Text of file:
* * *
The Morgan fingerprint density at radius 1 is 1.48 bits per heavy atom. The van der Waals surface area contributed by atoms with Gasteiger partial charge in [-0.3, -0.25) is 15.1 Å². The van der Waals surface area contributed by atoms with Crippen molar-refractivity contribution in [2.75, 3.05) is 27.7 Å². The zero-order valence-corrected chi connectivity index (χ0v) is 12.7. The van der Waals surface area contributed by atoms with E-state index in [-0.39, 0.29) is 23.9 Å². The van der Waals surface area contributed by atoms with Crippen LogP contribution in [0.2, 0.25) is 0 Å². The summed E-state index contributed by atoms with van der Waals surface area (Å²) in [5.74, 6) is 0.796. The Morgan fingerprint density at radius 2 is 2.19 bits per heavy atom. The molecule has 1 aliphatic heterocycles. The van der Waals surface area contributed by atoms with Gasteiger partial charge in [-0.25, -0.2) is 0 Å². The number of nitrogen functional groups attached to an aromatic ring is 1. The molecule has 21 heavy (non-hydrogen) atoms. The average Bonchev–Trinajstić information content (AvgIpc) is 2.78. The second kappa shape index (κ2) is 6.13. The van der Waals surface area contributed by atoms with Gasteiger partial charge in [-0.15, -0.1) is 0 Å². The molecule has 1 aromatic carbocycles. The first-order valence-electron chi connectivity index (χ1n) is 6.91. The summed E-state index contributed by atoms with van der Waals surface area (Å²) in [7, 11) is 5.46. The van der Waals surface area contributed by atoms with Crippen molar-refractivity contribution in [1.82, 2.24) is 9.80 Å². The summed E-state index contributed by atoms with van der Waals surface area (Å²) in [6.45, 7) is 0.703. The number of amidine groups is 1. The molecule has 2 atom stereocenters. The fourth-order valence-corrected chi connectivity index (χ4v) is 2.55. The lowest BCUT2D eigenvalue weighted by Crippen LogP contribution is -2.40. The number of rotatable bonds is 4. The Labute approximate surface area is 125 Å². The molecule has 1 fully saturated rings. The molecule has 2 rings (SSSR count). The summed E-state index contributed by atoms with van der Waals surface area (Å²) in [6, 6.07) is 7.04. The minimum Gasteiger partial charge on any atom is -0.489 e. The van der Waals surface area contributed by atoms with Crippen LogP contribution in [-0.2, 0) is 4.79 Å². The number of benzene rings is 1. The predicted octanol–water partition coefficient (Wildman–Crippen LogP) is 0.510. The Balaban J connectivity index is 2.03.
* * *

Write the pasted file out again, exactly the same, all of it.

The Morgan fingerprint density at radius 1 is 1.48 bits per heavy atom. The van der Waals surface area contributed by atoms with Gasteiger partial charge in [-0.3, -0.25) is 15.1 Å². The van der Waals surface area contributed by atoms with Crippen molar-refractivity contribution in [2.75, 3.05) is 27.7 Å². The zero-order valence-corrected chi connectivity index (χ0v) is 12.7. The van der Waals surface area contributed by atoms with E-state index in [-0.39, 0.29) is 23.9 Å². The van der Waals surface area contributed by atoms with Crippen LogP contribution in [0.2, 0.25) is 0 Å². The summed E-state index contributed by atoms with van der Waals surface area (Å²) in [5.74, 6) is 0.796. The Morgan fingerprint density at radius 2 is 2.19 bits per heavy atom. The molecule has 1 aliphatic heterocycles. The van der Waals surface area contributed by atoms with Gasteiger partial charge in [-0.25, -0.2) is 0 Å². The number of nitrogen functional groups attached to an aromatic ring is 1. The molecule has 21 heavy (non-hydrogen) atoms. The average Bonchev–Trinajstić information content (AvgIpc) is 2.78. The second kappa shape index (κ2) is 6.13. The van der Waals surface area contributed by atoms with Gasteiger partial charge in [-0.15, -0.1) is 0 Å². The molecule has 1 aromatic carbocycles. The first-order valence-electron chi connectivity index (χ1n) is 6.91. The summed E-state index contributed by atoms with van der Waals surface area (Å²) in [7, 11) is 5.46. The van der Waals surface area contributed by atoms with Crippen molar-refractivity contribution in [1.82, 2.24) is 9.80 Å². The summed E-state index contributed by atoms with van der Waals surface area (Å²) in [6.45, 7) is 0.703. The number of amidine groups is 1. The molecule has 2 atom stereocenters. The fourth-order valence-corrected chi connectivity index (χ4v) is 2.55. The lowest BCUT2D eigenvalue weighted by Crippen LogP contribution is -2.40. The number of rotatable bonds is 4. The Labute approximate surface area is 125 Å². The molecule has 1 fully saturated rings. The molecule has 2 rings (SSSR count). The summed E-state index contributed by atoms with van der Waals surface area (Å²) in [6, 6.07) is 7.04. The minimum Gasteiger partial charge on any atom is -0.489 e. The van der Waals surface area contributed by atoms with Crippen LogP contribution in [-0.2, 0) is 4.79 Å². The number of benzene rings is 1. The predicted octanol–water partition coefficient (Wildman–Crippen LogP) is 0.510. The Balaban J connectivity index is 2.03.